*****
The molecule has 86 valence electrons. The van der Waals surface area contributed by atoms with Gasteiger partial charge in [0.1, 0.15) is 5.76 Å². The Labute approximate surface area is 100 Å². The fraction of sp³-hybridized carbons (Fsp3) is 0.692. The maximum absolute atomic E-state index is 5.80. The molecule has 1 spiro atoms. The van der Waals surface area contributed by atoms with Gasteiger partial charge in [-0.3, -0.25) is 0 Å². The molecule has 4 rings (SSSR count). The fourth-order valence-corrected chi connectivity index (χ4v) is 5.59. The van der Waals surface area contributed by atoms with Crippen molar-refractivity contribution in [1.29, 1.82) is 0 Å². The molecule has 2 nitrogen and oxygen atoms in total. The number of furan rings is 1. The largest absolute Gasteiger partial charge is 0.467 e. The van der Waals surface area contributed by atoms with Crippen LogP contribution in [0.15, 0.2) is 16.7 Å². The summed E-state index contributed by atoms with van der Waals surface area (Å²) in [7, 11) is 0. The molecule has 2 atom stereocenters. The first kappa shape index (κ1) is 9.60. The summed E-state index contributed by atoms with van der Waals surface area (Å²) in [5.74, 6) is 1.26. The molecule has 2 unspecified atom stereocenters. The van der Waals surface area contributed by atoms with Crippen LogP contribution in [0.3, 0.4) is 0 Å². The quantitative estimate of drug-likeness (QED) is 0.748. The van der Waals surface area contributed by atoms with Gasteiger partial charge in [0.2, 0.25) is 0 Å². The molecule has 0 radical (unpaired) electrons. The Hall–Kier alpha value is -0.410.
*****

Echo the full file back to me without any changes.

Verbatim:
The molecule has 86 valence electrons. The van der Waals surface area contributed by atoms with Gasteiger partial charge in [0.1, 0.15) is 5.76 Å². The Labute approximate surface area is 100 Å². The fraction of sp³-hybridized carbons (Fsp3) is 0.692. The maximum absolute atomic E-state index is 5.80. The molecule has 1 spiro atoms. The van der Waals surface area contributed by atoms with Gasteiger partial charge in [-0.3, -0.25) is 0 Å². The molecule has 4 rings (SSSR count). The fourth-order valence-corrected chi connectivity index (χ4v) is 5.59. The van der Waals surface area contributed by atoms with Crippen molar-refractivity contribution in [1.29, 1.82) is 0 Å². The molecule has 2 nitrogen and oxygen atoms in total. The number of furan rings is 1. The largest absolute Gasteiger partial charge is 0.467 e. The van der Waals surface area contributed by atoms with Crippen LogP contribution in [0.15, 0.2) is 16.7 Å². The summed E-state index contributed by atoms with van der Waals surface area (Å²) in [7, 11) is 0. The molecule has 2 atom stereocenters. The first kappa shape index (κ1) is 9.60. The summed E-state index contributed by atoms with van der Waals surface area (Å²) in [5.74, 6) is 1.26. The molecule has 2 unspecified atom stereocenters. The van der Waals surface area contributed by atoms with Crippen LogP contribution in [0.3, 0.4) is 0 Å². The quantitative estimate of drug-likeness (QED) is 0.748. The van der Waals surface area contributed by atoms with Gasteiger partial charge in [0.2, 0.25) is 0 Å². The molecule has 0 radical (unpaired) electrons. The Hall–Kier alpha value is -0.410.